He said the novel coronavirus disease, COVID-19, pandemic has led to a sense of nostalgia and a talking point among generations.
In the case of collections such as the one Osacky will be evaluating in Hastings, which dates back more than 60 years, the value may have doubled in value in the last year.
“With COVID, unfortunately a lot of bad things are happening; people are dying, they are getting sick,” he said. “With my business, it’s only good things that are happening. Prices are going up, people are finding things in their attic they didn’t know they had. So it’s been a really nice resurgence.
“It’s been a nice respite from all the bad things.”
Osacky can be reached to schedule an appraisal by calling 312-379-9090, emailing email@example.com or visiting www.baseballintheattic.com.
As a small, local business, Jacobi Carpet One of Hastings prides itself on providing thorough service by helping a customer with a flooring project from start to finish.
“We are a full-service flooring store,” said owner Tim Jacobi. “That means we are with our customers from the time they start thinking about a project until their selection is on their floor and they are enjoying it.”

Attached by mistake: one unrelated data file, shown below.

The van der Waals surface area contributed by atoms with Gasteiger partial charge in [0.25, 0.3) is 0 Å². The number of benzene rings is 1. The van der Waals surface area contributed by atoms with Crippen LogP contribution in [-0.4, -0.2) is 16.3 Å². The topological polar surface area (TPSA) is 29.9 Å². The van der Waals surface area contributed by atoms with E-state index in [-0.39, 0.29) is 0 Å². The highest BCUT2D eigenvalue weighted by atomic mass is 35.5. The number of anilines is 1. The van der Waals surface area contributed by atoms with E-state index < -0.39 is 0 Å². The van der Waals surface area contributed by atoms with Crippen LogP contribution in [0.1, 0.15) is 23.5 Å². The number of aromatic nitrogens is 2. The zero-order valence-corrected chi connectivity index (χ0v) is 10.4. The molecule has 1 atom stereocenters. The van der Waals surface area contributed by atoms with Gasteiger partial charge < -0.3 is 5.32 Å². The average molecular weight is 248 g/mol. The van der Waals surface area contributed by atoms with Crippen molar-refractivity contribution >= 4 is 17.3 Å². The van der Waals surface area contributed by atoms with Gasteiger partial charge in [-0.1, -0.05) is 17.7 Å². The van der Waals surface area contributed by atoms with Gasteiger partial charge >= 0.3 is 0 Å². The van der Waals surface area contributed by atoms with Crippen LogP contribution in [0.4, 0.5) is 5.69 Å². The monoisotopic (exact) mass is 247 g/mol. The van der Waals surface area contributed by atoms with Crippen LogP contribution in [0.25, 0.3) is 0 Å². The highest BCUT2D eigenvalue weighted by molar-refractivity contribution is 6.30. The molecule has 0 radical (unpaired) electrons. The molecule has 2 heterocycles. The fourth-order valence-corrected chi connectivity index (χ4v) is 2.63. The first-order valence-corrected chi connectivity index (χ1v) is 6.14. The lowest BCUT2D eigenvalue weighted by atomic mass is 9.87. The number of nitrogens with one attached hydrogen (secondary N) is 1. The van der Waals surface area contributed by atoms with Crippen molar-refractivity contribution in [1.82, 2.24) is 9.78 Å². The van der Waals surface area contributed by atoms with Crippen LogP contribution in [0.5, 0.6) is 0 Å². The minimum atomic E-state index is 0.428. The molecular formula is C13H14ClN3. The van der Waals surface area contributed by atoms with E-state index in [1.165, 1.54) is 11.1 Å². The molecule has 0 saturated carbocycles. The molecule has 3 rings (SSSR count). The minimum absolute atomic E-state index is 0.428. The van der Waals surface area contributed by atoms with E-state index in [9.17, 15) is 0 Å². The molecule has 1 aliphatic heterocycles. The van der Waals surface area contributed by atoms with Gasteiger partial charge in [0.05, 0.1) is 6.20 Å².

Jacobi’s father, Ed, started Jacobi’s Carpet One Floor and Home in 1972.
After having worked for Ray Building Products, Ed wanted to try his own hand at business and purchased the current downtown location at 236 N. Denver Ave.
Tim worked in the store during high school, but it wasn’t until he took business classes at Central Community College that he started working full time.
Ed ran the store successfully until his retirement in 1995, which is when Tim took over as president.
In 1986, the company joined the Carpet One Cooperative. Jacobi’s was store No. 54 in a group that now has more than 1,000 stores in the United States and Canada.
As a cooperative, the company is able to be locally-owned and managed while having the benefit of a buying group for exclusive products, pricing and warranties.
He said the business also has a whole division devoted to commercial customers called JCO Commercial Floors.
“In the early years of the business, sales were mostly to homeowners, but over time the commercial segment of the business has grown,” Jacobi said.
In addition to carpet, the business offers hard surface flooring options, including luxury vinyl tile, hardwood, ceramic tile and more.
“People don’t realize the depth of our selection,” Jacobi said.
Because there are so many options, he said it can become “too much and the consumer can get confused and give up.”